Four bankers who helped a close friend of Russian President Vladimir Putin move millions of dollars through Swiss bank accounts have been convicted of failing to perform due diligence in financial transactions.

The four were found guilty Thursday of helping Sergey Roldugin, a concert cellist who has been dubbed “Putin’s wallet” by the Swiss government.

The executives — three Russians and one Swiss — helped Roldugin, who is godfather to Putin’s eldest daughter, Maria, deposit millions of francs in Swiss bank accounts between 2014 and 2016.

The men, who cannot be identified under Swiss reporting restrictions, were found guilty at a hearing at Zurich District Court and were given fines totaling 741,000 Swiss francs ($809,000).

In Switzerland, banks are obliged to reject or terminate business relationships if there are doubts about the identity of the contracting party.

A spokesman for Gazprombank, where the four executives worked, described the decision as a “black day,” adding that the bankers would all appeal.

The four executives helped Roldugin operate two bank accounts at Gazprombank in Zurich, through which millions of francs flowed, without conducting sufficient checks, the court heard.

Judge Sebastian Aeppli said it was not possible to establish the real owner of the funds, but the bankers had failed in their duty to conduct due diligence and check.

“It has been proven without doubt that Roldugin cannot be the beneficial owner,” Aeppli said.

Gazprombank had asked Roldugin about the origins of the money in spring 2016 but did not receive an answer, the judge said. The bank eventually closed the accounts in September 2016.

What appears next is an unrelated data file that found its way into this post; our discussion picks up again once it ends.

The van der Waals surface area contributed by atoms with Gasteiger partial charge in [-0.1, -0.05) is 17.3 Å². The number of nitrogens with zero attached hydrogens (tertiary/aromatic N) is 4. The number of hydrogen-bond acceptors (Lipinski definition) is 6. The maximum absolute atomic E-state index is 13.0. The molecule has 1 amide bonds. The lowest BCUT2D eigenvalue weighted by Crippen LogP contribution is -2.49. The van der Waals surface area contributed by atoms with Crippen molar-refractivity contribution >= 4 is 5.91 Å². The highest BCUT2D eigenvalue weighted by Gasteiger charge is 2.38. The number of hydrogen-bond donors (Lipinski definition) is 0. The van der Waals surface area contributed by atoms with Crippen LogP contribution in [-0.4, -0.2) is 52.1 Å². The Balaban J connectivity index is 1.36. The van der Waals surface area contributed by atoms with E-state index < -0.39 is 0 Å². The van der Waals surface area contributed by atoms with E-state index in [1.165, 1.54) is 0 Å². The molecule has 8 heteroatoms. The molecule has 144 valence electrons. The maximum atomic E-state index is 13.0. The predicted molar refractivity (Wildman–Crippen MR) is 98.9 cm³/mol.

It was only in February 2022 that Roldugin said he was the owner, but still did not provide the documents requested in 2016.

Red flags

Further investigations should have been conducted because of the amount of assets involved, which was more than 10 million Swiss francs ($11 million), the judge said.

The bankers should have asked whether information provided about the origin of the assets was plausible, he added.

Other red flags, such as the political situation in Russia and the use of offshore and intermediary accounts, were ignored, the judge said.

“It must be taken into consideration that millions in funds was going into the accounts,” Judge Aeppli said. “This was at a time when the US had already announced measures against Russia.”

The case highlights how people like Roldugin were used as “strawmen,” the indictment seen by Reuters said, a way to hide the true owners of money.

Prosecutor Jan Hoffmann said he welcomed the court’s decision.

“It is an important sign that diligence of the law against money laundering has to be respected,” he said Thursday.

Sums of around 30 million Swiss francs ($31.84 million) were involved in the case, Hoffmann told an earlier hearing.

This happened even though the musician, who appears on Switzerland’s list of sanctioned Russians, had no listed activity as a businessman.

Roldugin was among members of Putin’s inner circle sanctioned by the West, including Switzerland, after Russia invaded Ukraine last year.

Putin has in the past described Roldugin as a friend, a brilliant musician and benefactor, who has honestly earned some money from a minority stake in a Russian company.

The Kremlin has previously dismissed any suggestion that Roldugin’s funds are linked to the Russian leader as anti-Russian “Putinophobia,” saying Putin’s finances were a matter of public record.

The defense had argued there was no reason to doubt that Roldugin was the real owner of the accounts, and it was “plausible” that Roldugin was rich because he was a friend of Putin.

“Sergey Roldugin is not just any cellist and conductor, but also a Kremlin favorite who obviously had access to special financing possibilities that allows him to accumulate substantial wealth,” the defense said, according to a pre-trial briefing.